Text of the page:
Speaking of which, the story is pretty important to the game, but with a huge range of characters, it can get hard to keep track of who's who at times. In a nutshell, it involves the Yakuza Kazuma taking the spill for his mentor's murder. Ten years later, he's out of jail and finds himself caught up in a huge mess that involves an orphaned girl and a ton of money. The story is told through cut scenes, where the voice work is decent, but nothing spectacular. There's an overabundance of f-bombs and the voices loop over and over during fights, which can get grating. The biggest problem is that the dialogue was matched up with the lip movements of the characters when they were speaking Japanese, creating several unnatural pauses in speech.

Fighting is pretty much standard for the genre, with punches, kicks, blocks, dodges, and lots of items laying around, waiting to be used as weapons. To mix things up, the game utilizes a HEAT mode. As enemies are beaten up, the HEAT gauge fills and special moves become available. Every enemy defeated will add to the experience points. Get enough of these, and Kazuma can power up and develop new attacks. This keeps the fights interesting, as there's always a new move to try out.

The biggest problem with the fighting mode is the camera, which seems to be an issue in a lot of 3D games. During fighting, the camera can move and swing around, but it doesn't guarantee that Kazuma and his opponents are all in the screen at the same time. The game buffers all of the commands, meaning button-presses can be input while other motions are going on in the screen. This isn't necessarily good or bad one way or the other, but it does give the fighting a "canned" feel.

The other part of the game is the adventure - walking around town, talking to people, keeping up with the plot of the story. This is where people like to compare the game to the GTA series or Shenmue. It's not a completely open-ended game since the story must be followed, but in between missions, side quests can be taken on and the town can be explored. There's over 40 of side quests in the game, which range from helping people find their glasses to playing bouncer for a night. The place is littered with mini-games in the form of hostess bars, massage parlors, casinos and arcades. Of course, walking around without being able to get into trouble isn't fun, and there are plenty of battles along the way.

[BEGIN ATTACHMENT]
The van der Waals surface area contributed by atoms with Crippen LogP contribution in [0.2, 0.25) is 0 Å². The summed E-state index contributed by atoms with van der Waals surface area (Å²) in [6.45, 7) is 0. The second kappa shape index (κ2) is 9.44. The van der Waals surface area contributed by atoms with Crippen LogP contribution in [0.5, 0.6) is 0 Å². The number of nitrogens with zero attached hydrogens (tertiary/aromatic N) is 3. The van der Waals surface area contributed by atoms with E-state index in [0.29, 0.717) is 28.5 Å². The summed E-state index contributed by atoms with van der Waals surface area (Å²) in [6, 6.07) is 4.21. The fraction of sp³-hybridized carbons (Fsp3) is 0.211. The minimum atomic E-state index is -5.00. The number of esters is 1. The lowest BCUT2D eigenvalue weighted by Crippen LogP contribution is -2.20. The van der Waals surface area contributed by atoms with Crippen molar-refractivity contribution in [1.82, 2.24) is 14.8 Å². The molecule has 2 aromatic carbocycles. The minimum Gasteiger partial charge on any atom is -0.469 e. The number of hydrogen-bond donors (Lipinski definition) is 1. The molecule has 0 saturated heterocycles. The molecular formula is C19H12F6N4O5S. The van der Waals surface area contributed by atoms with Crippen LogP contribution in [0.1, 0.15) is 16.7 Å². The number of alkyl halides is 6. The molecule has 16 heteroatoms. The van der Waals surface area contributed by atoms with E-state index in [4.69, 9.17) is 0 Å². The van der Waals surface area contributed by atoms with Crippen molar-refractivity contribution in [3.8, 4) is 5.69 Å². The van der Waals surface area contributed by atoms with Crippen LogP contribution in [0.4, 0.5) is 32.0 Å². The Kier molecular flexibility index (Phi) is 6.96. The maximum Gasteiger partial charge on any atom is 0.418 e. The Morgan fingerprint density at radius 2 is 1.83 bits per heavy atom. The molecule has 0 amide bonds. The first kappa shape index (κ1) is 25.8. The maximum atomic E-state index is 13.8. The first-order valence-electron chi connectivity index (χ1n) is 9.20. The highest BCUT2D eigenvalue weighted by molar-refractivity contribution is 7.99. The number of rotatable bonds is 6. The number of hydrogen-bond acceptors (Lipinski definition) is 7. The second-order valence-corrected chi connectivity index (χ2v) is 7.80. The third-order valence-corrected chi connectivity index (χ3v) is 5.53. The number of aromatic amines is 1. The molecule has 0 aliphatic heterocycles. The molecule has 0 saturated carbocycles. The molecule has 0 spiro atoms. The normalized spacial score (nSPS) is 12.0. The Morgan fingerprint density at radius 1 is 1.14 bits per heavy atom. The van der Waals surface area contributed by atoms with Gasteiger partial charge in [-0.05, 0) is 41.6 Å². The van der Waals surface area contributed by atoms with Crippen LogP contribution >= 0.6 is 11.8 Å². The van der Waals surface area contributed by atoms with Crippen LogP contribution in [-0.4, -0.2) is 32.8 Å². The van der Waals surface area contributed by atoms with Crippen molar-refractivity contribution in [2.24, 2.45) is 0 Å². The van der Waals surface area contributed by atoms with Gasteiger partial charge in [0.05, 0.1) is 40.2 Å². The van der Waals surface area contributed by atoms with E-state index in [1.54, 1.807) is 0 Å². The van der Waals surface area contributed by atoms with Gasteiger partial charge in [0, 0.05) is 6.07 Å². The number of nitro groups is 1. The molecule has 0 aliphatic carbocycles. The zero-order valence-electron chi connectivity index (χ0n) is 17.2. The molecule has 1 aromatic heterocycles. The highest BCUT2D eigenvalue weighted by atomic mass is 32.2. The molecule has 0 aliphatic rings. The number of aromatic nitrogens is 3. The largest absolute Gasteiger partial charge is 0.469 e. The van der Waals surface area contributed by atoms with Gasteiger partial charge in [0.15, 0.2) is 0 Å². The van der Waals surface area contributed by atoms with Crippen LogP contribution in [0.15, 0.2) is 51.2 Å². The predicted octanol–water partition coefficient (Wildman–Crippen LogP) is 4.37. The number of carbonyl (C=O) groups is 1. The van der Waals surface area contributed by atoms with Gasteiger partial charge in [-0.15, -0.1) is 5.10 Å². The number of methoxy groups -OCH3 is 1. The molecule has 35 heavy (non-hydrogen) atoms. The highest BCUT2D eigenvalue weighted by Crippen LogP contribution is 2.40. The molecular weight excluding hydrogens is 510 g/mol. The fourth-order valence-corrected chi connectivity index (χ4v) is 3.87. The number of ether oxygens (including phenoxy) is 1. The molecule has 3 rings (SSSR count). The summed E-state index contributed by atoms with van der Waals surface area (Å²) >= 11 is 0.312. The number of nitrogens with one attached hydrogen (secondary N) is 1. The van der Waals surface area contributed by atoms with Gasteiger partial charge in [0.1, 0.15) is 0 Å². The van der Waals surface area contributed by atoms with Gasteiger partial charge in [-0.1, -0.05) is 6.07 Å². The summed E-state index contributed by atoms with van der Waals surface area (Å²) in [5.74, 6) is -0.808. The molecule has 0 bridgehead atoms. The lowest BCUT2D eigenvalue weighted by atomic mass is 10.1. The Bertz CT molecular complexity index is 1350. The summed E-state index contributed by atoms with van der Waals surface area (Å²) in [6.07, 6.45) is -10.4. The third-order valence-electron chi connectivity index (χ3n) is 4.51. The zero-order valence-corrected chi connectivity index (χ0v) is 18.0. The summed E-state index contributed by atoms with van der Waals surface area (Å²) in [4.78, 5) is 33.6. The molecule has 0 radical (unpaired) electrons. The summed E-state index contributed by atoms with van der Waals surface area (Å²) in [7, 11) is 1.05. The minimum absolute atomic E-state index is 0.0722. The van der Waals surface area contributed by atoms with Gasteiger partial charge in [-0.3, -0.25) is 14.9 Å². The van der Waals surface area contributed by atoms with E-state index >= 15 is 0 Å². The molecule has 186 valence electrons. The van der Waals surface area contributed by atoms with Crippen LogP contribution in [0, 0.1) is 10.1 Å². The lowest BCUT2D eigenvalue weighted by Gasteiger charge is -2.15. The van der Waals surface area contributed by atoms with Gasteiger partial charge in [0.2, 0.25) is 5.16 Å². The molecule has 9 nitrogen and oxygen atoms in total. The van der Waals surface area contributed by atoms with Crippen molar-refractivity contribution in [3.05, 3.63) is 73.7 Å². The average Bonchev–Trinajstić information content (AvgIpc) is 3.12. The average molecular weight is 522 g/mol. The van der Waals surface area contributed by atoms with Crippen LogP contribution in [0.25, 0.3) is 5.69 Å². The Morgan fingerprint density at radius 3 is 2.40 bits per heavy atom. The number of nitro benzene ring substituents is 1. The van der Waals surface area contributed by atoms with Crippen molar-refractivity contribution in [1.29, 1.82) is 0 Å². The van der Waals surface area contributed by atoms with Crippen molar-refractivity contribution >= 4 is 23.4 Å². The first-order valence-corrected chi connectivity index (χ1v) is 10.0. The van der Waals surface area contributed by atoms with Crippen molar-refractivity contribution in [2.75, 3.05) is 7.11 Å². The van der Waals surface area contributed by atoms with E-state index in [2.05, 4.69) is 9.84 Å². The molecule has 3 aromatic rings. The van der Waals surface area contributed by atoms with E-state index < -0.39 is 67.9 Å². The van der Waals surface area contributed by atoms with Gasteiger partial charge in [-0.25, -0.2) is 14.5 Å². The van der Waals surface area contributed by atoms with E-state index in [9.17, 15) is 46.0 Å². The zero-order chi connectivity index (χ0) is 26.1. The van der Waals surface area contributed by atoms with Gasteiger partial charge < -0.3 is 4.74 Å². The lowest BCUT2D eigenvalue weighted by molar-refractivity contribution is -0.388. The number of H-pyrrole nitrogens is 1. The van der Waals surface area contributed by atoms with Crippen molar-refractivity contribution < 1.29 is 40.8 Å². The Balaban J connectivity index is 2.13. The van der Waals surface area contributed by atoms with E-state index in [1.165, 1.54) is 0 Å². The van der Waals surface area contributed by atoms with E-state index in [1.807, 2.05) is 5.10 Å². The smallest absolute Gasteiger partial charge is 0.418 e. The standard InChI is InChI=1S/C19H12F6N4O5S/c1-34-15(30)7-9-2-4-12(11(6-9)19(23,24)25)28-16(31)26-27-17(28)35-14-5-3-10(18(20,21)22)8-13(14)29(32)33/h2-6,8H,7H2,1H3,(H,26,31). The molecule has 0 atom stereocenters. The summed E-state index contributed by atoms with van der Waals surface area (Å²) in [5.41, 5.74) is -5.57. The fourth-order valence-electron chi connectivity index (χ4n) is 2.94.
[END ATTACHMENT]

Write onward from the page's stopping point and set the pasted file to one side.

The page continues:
This is one of the biggest complaints I've heard about the game - the random battles. Honestly, barring a couple of exceptions, I haven't had a problem with them. This is a fighting game. The goal is to take a large street cone and whack punk over the head with it. I will admit that it can be annoying when a fight happens right before hopping into a burger shop for some much-needed health, but I'll pay the price and keep the random battles.

Complaint number two? Load times. When walking from one scene to the next, there is a short pause as the game loads. In between every movie (sometimes scenes between movies), there is a load. Is this a valid complaint? Yes, and it does seem to be a problem. Fortunately, it's nowhere near the ridiculousness of VO: Marz.